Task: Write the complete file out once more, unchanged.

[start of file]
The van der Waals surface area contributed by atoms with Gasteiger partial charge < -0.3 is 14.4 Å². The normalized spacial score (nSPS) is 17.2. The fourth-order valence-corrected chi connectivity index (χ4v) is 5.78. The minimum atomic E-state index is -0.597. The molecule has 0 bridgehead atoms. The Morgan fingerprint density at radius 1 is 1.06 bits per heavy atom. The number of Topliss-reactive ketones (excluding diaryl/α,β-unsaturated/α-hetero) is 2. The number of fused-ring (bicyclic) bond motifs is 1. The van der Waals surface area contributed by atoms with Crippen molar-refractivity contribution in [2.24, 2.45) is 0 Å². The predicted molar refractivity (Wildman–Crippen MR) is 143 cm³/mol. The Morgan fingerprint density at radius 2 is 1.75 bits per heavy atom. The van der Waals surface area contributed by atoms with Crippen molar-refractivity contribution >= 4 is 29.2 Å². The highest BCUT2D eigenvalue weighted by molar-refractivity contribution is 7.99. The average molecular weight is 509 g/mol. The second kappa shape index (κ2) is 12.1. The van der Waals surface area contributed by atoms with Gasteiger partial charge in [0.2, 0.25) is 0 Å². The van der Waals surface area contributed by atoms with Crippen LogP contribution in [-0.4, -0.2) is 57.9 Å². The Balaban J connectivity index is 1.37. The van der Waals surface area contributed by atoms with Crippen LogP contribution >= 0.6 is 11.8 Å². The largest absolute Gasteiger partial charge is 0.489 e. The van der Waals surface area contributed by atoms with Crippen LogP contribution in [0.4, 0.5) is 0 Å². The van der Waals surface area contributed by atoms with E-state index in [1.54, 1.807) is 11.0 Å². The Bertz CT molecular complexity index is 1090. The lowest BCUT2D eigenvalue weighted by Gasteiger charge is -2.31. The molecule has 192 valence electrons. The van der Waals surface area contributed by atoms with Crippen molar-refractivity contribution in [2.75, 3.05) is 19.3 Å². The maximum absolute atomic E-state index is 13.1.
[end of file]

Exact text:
The van der Waals surface area contributed by atoms with Gasteiger partial charge < -0.3 is 14.4 Å². The normalized spacial score (nSPS) is 17.2. The fourth-order valence-corrected chi connectivity index (χ4v) is 5.78. The minimum atomic E-state index is -0.597. The molecule has 0 bridgehead atoms. The Morgan fingerprint density at radius 1 is 1.06 bits per heavy atom. The number of Topliss-reactive ketones (excluding diaryl/α,β-unsaturated/α-hetero) is 2. The number of fused-ring (bicyclic) bond motifs is 1. The van der Waals surface area contributed by atoms with Crippen molar-refractivity contribution in [2.24, 2.45) is 0 Å². The predicted molar refractivity (Wildman–Crippen MR) is 143 cm³/mol. The Morgan fingerprint density at radius 2 is 1.75 bits per heavy atom. The van der Waals surface area contributed by atoms with Crippen molar-refractivity contribution >= 4 is 29.2 Å². The highest BCUT2D eigenvalue weighted by molar-refractivity contribution is 7.99. The average molecular weight is 509 g/mol. The second kappa shape index (κ2) is 12.1. The van der Waals surface area contributed by atoms with Gasteiger partial charge in [0.2, 0.25) is 0 Å². The van der Waals surface area contributed by atoms with Crippen LogP contribution in [-0.4, -0.2) is 57.9 Å². The Balaban J connectivity index is 1.37. The van der Waals surface area contributed by atoms with Crippen LogP contribution >= 0.6 is 11.8 Å². The largest absolute Gasteiger partial charge is 0.489 e. The van der Waals surface area contributed by atoms with Crippen LogP contribution in [0.4, 0.5) is 0 Å². The van der Waals surface area contributed by atoms with E-state index in [1.54, 1.807) is 11.0 Å². The Bertz CT molecular complexity index is 1090. The lowest BCUT2D eigenvalue weighted by Gasteiger charge is -2.31. The molecule has 192 valence electrons. The van der Waals surface area contributed by atoms with Crippen molar-refractivity contribution in [2.75, 3.05) is 19.3 Å². The maximum absolute atomic E-state index is 13.1.